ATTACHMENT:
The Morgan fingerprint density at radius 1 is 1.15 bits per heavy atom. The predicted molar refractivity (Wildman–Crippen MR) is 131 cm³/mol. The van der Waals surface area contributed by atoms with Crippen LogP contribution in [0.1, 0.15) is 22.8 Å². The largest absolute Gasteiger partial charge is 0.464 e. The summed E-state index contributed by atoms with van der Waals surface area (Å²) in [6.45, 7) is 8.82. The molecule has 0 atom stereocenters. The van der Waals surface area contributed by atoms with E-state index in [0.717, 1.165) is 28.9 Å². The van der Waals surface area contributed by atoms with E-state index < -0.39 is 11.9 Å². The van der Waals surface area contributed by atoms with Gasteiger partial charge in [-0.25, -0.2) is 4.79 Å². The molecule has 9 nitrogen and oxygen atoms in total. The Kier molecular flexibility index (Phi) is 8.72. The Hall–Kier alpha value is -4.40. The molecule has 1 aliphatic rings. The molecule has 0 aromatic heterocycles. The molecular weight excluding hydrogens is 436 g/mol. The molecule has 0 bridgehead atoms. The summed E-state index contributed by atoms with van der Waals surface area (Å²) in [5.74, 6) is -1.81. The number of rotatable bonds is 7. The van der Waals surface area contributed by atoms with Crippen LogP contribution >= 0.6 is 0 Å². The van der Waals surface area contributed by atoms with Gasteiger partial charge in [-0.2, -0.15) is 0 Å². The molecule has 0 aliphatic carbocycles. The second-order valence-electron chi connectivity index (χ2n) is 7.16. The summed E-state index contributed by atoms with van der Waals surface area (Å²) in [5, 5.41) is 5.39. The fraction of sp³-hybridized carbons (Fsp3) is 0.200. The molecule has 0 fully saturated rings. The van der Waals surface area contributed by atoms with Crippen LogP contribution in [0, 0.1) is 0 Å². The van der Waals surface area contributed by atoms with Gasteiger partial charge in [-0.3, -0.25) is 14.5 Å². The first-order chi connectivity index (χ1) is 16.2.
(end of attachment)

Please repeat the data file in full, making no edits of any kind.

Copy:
The Morgan fingerprint density at radius 1 is 1.15 bits per heavy atom. The predicted molar refractivity (Wildman–Crippen MR) is 131 cm³/mol. The van der Waals surface area contributed by atoms with Crippen LogP contribution in [0.1, 0.15) is 22.8 Å². The largest absolute Gasteiger partial charge is 0.464 e. The summed E-state index contributed by atoms with van der Waals surface area (Å²) in [6.45, 7) is 8.82. The molecule has 0 atom stereocenters. The van der Waals surface area contributed by atoms with E-state index in [0.717, 1.165) is 28.9 Å². The van der Waals surface area contributed by atoms with E-state index < -0.39 is 11.9 Å². The van der Waals surface area contributed by atoms with Gasteiger partial charge in [-0.25, -0.2) is 4.79 Å². The molecule has 9 nitrogen and oxygen atoms in total. The Kier molecular flexibility index (Phi) is 8.72. The Hall–Kier alpha value is -4.40. The molecule has 1 aliphatic rings. The molecule has 0 aromatic heterocycles. The molecular weight excluding hydrogens is 436 g/mol. The molecule has 0 bridgehead atoms. The summed E-state index contributed by atoms with van der Waals surface area (Å²) in [5.74, 6) is -1.81. The number of rotatable bonds is 7. The van der Waals surface area contributed by atoms with Crippen LogP contribution >= 0.6 is 0 Å². The van der Waals surface area contributed by atoms with Gasteiger partial charge in [-0.2, -0.15) is 0 Å². The molecule has 0 aliphatic carbocycles. The second-order valence-electron chi connectivity index (χ2n) is 7.16. The summed E-state index contributed by atoms with van der Waals surface area (Å²) in [5, 5.41) is 5.39. The fraction of sp³-hybridized carbons (Fsp3) is 0.200. The molecule has 0 fully saturated rings. The van der Waals surface area contributed by atoms with Crippen LogP contribution in [0, 0.1) is 0 Å². The van der Waals surface area contributed by atoms with Gasteiger partial charge in [-0.3, -0.25) is 14.5 Å². The first-order chi connectivity index (χ1) is 16.2.